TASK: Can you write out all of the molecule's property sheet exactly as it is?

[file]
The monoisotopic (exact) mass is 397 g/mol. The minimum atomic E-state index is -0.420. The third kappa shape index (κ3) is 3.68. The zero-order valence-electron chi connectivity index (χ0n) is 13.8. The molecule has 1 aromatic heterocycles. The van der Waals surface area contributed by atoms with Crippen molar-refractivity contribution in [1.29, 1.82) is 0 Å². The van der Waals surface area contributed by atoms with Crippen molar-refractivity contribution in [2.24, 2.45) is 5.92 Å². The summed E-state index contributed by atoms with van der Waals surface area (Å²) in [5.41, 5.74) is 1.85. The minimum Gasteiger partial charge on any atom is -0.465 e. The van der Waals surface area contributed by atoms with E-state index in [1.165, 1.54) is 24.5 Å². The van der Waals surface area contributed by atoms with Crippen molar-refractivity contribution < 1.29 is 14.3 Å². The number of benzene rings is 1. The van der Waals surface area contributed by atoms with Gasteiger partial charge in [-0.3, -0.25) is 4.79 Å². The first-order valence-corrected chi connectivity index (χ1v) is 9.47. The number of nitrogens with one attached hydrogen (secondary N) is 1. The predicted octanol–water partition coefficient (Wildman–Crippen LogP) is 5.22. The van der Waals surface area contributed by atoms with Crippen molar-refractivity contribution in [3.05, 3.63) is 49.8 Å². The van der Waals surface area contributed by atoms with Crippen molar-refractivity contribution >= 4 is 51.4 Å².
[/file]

The monoisotopic (exact) mass is 397 g/mol. The minimum atomic E-state index is -0.420. The third kappa shape index (κ3) is 3.68. The zero-order valence-electron chi connectivity index (χ0n) is 13.8. The molecule has 1 aromatic heterocycles. The van der Waals surface area contributed by atoms with Crippen molar-refractivity contribution in [1.29, 1.82) is 0 Å². The van der Waals surface area contributed by atoms with Crippen molar-refractivity contribution in [2.24, 2.45) is 5.92 Å². The summed E-state index contributed by atoms with van der Waals surface area (Å²) in [5.41, 5.74) is 1.85. The minimum Gasteiger partial charge on any atom is -0.465 e. The van der Waals surface area contributed by atoms with E-state index in [1.165, 1.54) is 24.5 Å². The van der Waals surface area contributed by atoms with Crippen molar-refractivity contribution < 1.29 is 14.3 Å². The number of benzene rings is 1. The van der Waals surface area contributed by atoms with Gasteiger partial charge in [-0.3, -0.25) is 4.79 Å². The first-order valence-corrected chi connectivity index (χ1v) is 9.47. The number of nitrogens with one attached hydrogen (secondary N) is 1. The predicted octanol–water partition coefficient (Wildman–Crippen LogP) is 5.22. The van der Waals surface area contributed by atoms with Crippen molar-refractivity contribution in [3.05, 3.63) is 49.8 Å². The van der Waals surface area contributed by atoms with Crippen molar-refractivity contribution >= 4 is 51.4 Å².